As for the book, I had a hard time putting it down. Hersch, and his collaborator David Hadju, basically, "tell it like was/is." The pianist, who has been candid about his homosexuality and HIV-positive status for nearly twenty-five years, talk about his upbringing, his discovery of music at an early age, his parents troubled marriage, and how hard a time he had as a teenager (lots of marijuana and playing gigs at an early age). Yet, he never feel sorry for himself, is honest about how much he hated to practice piano (especially for his classical music lessons). The best parts of the story deal with his jazz "apprenticeships" with Art Farmer and Joe Henderson, his relationship with Nonesuch Records (not an easy one), his relationship with Scott Morgan, and the illness that nearly killed him in 2008-09. If you have a squeamish stomach, you want to forego the details of the symptoms, the ensuing coma, and the long, amazing, recovery.
To find out more, go to www.penguinrandomhouse.com/books/253693/good-things-happen-slowly-by-fred-hersch/.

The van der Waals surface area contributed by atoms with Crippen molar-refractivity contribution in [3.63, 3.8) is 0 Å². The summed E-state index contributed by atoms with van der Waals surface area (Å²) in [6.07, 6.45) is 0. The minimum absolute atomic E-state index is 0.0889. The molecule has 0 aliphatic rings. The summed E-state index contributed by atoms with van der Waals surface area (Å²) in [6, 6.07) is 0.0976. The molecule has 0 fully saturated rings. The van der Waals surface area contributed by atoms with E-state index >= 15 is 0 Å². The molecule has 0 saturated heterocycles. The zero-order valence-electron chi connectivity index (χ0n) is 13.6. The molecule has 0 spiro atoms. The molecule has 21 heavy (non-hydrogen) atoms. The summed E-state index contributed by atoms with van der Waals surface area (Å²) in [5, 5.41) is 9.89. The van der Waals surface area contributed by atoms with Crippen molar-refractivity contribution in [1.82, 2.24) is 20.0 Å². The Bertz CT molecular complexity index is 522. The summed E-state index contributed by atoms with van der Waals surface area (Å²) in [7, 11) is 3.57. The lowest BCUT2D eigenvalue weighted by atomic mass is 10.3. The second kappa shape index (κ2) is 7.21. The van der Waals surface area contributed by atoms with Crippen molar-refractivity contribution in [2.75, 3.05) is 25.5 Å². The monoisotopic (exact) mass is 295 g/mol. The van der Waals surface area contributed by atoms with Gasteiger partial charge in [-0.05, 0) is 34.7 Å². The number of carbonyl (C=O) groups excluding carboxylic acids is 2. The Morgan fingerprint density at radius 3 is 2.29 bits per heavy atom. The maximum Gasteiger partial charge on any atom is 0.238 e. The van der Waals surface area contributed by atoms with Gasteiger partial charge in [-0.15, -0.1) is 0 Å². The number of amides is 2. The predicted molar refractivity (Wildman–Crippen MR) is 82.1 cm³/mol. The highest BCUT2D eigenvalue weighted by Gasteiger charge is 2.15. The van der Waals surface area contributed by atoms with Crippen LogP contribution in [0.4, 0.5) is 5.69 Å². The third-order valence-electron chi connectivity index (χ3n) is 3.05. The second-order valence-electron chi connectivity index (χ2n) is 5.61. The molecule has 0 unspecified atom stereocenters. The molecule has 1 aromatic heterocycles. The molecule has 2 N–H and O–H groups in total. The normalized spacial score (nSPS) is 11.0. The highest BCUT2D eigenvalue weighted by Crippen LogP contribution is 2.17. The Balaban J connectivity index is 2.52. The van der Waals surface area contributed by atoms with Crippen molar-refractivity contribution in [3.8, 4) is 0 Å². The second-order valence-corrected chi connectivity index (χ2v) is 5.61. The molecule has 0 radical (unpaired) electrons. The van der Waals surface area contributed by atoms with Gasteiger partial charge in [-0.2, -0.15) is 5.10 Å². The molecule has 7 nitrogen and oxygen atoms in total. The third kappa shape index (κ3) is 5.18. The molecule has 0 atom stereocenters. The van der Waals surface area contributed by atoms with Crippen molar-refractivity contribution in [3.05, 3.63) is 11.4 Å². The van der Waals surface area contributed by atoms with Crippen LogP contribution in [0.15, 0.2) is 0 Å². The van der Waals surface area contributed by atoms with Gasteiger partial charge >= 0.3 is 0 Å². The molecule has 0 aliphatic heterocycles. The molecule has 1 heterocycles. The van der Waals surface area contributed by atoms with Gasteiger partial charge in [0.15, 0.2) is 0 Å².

|photo by John Watson|
For a more thorough at John Abercrombie's life and career (along with videos and an interview, go to ottawacitizen.com/entertainment/jazzblog/rip-john-abercrombie.
Here's a track from his latest album:
Kudos to trumpeter, arranger, and conductor John Vanore on his new album. "Stolen Moments" Celebrating Oliver Nelson" (Acoustical Concepts Inc) features an all star 14-member band playing compositions and arrangements from throughout Nelson's career. Pieces such as "Greensleeves", "A Taste of Honey", and "St. Louis Blues" sit easily alongside the title track (a highlight of the "Blues and The Abstract Truth" - the song with that name did not appear on that album but on the followup), "Self Help is Needed" (from 1970's "Black, Brown, and Beautiful"), and "Reuben's Rondo" (from 1975's "Skull Session"). Perhaps the best thing Vanore, who, as a young man studied with Nelson one summer before joining the Woody Herman Band, does is not mess with the music. Though the album credits the leader with "reimagining" Nelson's songs, what he has done is arrange the music for this unique ensemble.
In a perfect world, people will pick this album up and discover just how much good music Oliver Nelson brought to the world in his short but jam-packed career. John Vanore has done us all - casual listeners and reviewers - a really good turn. "Stolen Moments" should steal your heart, mind, and your ears!
For more information, go to www.johnvanore.net.
Here's a mini-documentary about the recording:
Here's a short compilation of pieces from the album: